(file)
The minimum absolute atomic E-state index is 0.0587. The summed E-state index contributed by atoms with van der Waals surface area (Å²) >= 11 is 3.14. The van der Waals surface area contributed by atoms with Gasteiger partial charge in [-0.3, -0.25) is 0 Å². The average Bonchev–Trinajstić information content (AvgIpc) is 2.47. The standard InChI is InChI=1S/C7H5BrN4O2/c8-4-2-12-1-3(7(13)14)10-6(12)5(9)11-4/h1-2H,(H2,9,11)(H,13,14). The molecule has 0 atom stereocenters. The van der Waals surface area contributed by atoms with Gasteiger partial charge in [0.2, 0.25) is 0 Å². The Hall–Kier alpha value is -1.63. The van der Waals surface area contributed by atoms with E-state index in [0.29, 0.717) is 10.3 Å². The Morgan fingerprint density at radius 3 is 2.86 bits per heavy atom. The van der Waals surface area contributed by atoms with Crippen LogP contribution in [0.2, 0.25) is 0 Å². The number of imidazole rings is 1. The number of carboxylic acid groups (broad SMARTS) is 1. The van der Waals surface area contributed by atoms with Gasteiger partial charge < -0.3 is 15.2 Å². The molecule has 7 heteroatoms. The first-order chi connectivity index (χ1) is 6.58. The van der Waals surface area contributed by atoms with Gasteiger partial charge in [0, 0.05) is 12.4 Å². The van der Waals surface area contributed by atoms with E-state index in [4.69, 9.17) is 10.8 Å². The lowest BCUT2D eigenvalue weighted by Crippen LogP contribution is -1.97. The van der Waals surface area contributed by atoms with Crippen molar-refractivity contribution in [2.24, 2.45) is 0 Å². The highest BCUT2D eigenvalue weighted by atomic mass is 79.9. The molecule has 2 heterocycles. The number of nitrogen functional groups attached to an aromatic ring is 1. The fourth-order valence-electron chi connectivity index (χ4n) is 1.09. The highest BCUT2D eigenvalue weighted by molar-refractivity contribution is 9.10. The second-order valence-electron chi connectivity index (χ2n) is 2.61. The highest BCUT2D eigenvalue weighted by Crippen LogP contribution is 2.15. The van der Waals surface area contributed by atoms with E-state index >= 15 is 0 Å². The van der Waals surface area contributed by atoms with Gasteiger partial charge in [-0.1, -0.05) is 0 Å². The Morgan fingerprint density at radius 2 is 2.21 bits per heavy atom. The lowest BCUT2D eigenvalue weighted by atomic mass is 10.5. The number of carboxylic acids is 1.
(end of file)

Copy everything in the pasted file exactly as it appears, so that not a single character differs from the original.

The minimum absolute atomic E-state index is 0.0587. The summed E-state index contributed by atoms with van der Waals surface area (Å²) >= 11 is 3.14. The van der Waals surface area contributed by atoms with Gasteiger partial charge in [-0.3, -0.25) is 0 Å². The average Bonchev–Trinajstić information content (AvgIpc) is 2.47. The standard InChI is InChI=1S/C7H5BrN4O2/c8-4-2-12-1-3(7(13)14)10-6(12)5(9)11-4/h1-2H,(H2,9,11)(H,13,14). The molecule has 0 atom stereocenters. The van der Waals surface area contributed by atoms with Gasteiger partial charge in [0.2, 0.25) is 0 Å². The Hall–Kier alpha value is -1.63. The van der Waals surface area contributed by atoms with E-state index in [0.29, 0.717) is 10.3 Å². The Morgan fingerprint density at radius 3 is 2.86 bits per heavy atom. The van der Waals surface area contributed by atoms with Crippen LogP contribution in [0.2, 0.25) is 0 Å². The number of imidazole rings is 1. The number of carboxylic acid groups (broad SMARTS) is 1. The van der Waals surface area contributed by atoms with Gasteiger partial charge < -0.3 is 15.2 Å². The molecule has 7 heteroatoms. The first-order chi connectivity index (χ1) is 6.58. The van der Waals surface area contributed by atoms with Gasteiger partial charge in [0, 0.05) is 12.4 Å². The van der Waals surface area contributed by atoms with E-state index in [4.69, 9.17) is 10.8 Å². The lowest BCUT2D eigenvalue weighted by Crippen LogP contribution is -1.97. The van der Waals surface area contributed by atoms with Crippen molar-refractivity contribution in [2.24, 2.45) is 0 Å². The highest BCUT2D eigenvalue weighted by atomic mass is 79.9. The molecule has 2 heterocycles. The number of nitrogen functional groups attached to an aromatic ring is 1. The fourth-order valence-electron chi connectivity index (χ4n) is 1.09. The highest BCUT2D eigenvalue weighted by molar-refractivity contribution is 9.10. The second-order valence-electron chi connectivity index (χ2n) is 2.61. The highest BCUT2D eigenvalue weighted by Crippen LogP contribution is 2.15. The van der Waals surface area contributed by atoms with E-state index >= 15 is 0 Å². The van der Waals surface area contributed by atoms with Gasteiger partial charge in [-0.1, -0.05) is 0 Å². The Morgan fingerprint density at radius 2 is 2.21 bits per heavy atom. The lowest BCUT2D eigenvalue weighted by atomic mass is 10.5. The number of carboxylic acids is 1.